Examples include atropine and cyclopentolate eye drops. However, they can have some side-effects. They can make your pupil appear large; can cause temporary blurred vision and also difficulty with focusing. When the effect of the drops wears off, these side-effects will disappear. If these drops are not used, the inflammation in the iris may cause it to become 'stuck' to the lens causing permanent scarring.

Dark glasses

If your symptoms include sensitivity to bright light (photophobia), wearing dark glasses may be helpful.

Painkillers

Painkillers, such as paracetamol, may also help.

Steroids by mouth or injection

In severe iritis, steroids are sometimes given by injection into or around your eye. They can also be given by mouth. Again, these can have side-effects if used in the long term. The main side-effects from steroids taken by mouth occur when they are used for more than a few weeks. These include thinning of the bones (osteoporosis), thinning of the skin, weight gain, muscle wasting and an increased risk of serious infection.

Immunosuppressive drugs

If steroid treatment is needed in the longer term to treat iritis, a second drug known as an immunosuppressive drug may be used. This can help to reduce the amount of steroids needed and/or help to control the iritis if steroids are not working.

Treatment of underlying conditions and causes

Any underlying cause of your iritis also needs to be treated (if possible). This means treating any underlying infection, inflammatory disease or autoimmune disease.

Surgery

Occasionally, surgery is needed to treat iritis - usually persistent (chronic) iritis. Surgery is used in addition to the other treatments mentioned above. Iritis cannot be treated only by surgery.

For example, if someone has persistent floaters that are affecting their ability to see the vitreous humour in the eye can be removed. Floaters tend to develop because of inflammation causing damage to the vitreous humour.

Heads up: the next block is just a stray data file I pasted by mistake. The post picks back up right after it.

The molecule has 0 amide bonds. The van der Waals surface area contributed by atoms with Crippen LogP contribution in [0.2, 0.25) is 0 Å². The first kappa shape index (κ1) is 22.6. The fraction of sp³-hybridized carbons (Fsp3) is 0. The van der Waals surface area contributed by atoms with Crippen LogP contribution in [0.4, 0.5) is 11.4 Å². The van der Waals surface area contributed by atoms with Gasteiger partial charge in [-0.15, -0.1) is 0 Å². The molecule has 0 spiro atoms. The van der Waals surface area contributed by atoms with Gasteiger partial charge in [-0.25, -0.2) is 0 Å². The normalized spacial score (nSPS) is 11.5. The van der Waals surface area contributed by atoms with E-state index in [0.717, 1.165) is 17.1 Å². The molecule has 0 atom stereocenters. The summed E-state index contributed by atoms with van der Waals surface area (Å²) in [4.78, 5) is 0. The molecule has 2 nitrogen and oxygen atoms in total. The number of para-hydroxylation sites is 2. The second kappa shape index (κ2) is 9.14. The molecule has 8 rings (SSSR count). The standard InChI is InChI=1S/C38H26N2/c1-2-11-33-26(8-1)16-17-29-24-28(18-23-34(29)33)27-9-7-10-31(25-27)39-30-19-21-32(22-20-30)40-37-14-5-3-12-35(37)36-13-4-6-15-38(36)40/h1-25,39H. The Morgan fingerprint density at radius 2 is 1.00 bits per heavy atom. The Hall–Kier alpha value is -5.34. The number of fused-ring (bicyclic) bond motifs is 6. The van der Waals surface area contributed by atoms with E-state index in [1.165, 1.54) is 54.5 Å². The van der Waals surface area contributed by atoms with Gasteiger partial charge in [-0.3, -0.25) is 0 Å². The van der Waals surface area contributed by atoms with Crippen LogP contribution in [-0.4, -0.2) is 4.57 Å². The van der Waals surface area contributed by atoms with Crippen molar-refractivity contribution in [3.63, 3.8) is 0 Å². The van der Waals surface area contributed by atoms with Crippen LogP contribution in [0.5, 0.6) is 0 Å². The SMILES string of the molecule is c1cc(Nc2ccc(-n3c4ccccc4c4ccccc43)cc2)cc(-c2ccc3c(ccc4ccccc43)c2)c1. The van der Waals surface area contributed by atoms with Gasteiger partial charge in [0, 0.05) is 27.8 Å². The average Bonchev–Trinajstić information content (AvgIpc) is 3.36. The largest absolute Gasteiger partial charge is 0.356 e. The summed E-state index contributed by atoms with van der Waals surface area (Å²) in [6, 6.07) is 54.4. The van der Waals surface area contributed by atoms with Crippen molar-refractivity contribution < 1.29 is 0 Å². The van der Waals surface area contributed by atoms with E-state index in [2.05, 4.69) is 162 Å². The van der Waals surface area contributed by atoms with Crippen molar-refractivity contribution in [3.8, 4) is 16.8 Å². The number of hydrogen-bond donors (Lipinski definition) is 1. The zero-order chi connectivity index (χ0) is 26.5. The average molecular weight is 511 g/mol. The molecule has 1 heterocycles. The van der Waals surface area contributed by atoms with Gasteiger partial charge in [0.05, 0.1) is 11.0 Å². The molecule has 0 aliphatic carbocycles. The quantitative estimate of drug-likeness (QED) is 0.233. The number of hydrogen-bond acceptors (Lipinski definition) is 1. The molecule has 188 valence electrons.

Surgery may also be used to treat the complication of cataracts that can occur.

Newer treatments

There are a number of new treatments for uveitis that are currently being investigated. These include medicines called TNF-alpha blockers, such as etanercept and infliximab.

6 Risks and Complications

There are several complications associated with iritis.

If iritis is not treated quickly, it can have serious effects and can lead to permanent loss of vision. It may also lead to complications that can affect your eyesight.

If complications are not detected early, they can sometimes have a more harmful (detrimental) effect on your eyesight than the underlying iritis.

The complications of iritis may be caused by the effects of the inflammation inside the eye.

However, some of them may also be caused by the steroid treatment used to control the inflammation. Despite this, as a general rule, using enough steroids to control the iritis will generally give a better outcome than using too few steroids and not controlling the inflammation.

Complications that can sometimes occur with iritis include:

Formation of synechiae

Synechiae are the name given to the 'bands' of tissue that can form between the iris and the lens due to inflammation if iritis is not treated promptly.

Eye drops which cause the pupils to widen (dilate) can sometimes help to prevent synechiae.

Glaucoma

The pressure in your eye can increase suddenly and may cause glaucoma. The inflammation in your eye may cause the pressure in your eye to increase.

Using steroids can also cause a sudden increase in pressure in your eye, especially if you already have glaucoma. If glaucoma is not treated, it can lead to loss of vision.

Glaucoma can also be caused by repeated attacks of iritis or a side-effect of long-term steroid treatment.

Macular oedema

This is the term for fluid building up in the back of your eye around your macula on your retina. It may cause permanent visual loss.

Cataract formation

The inflammation can cause changes in the lens of your eye, and clouding of the lens (cataract formation).

Cataracts may also be caused by long-term steroid treatment. If a cataract worsens and is not treated, it can lead to visual loss.

Retinal detachment

The inflammation can cause 'pulling' on your retina so that it 'comes away' or is detached. This can cause you to experience flashing lights, floaters and problems with your vision.

If you suspect that you have a retinal detachment, contact your doctor immediately, as urgent surgery is often needed.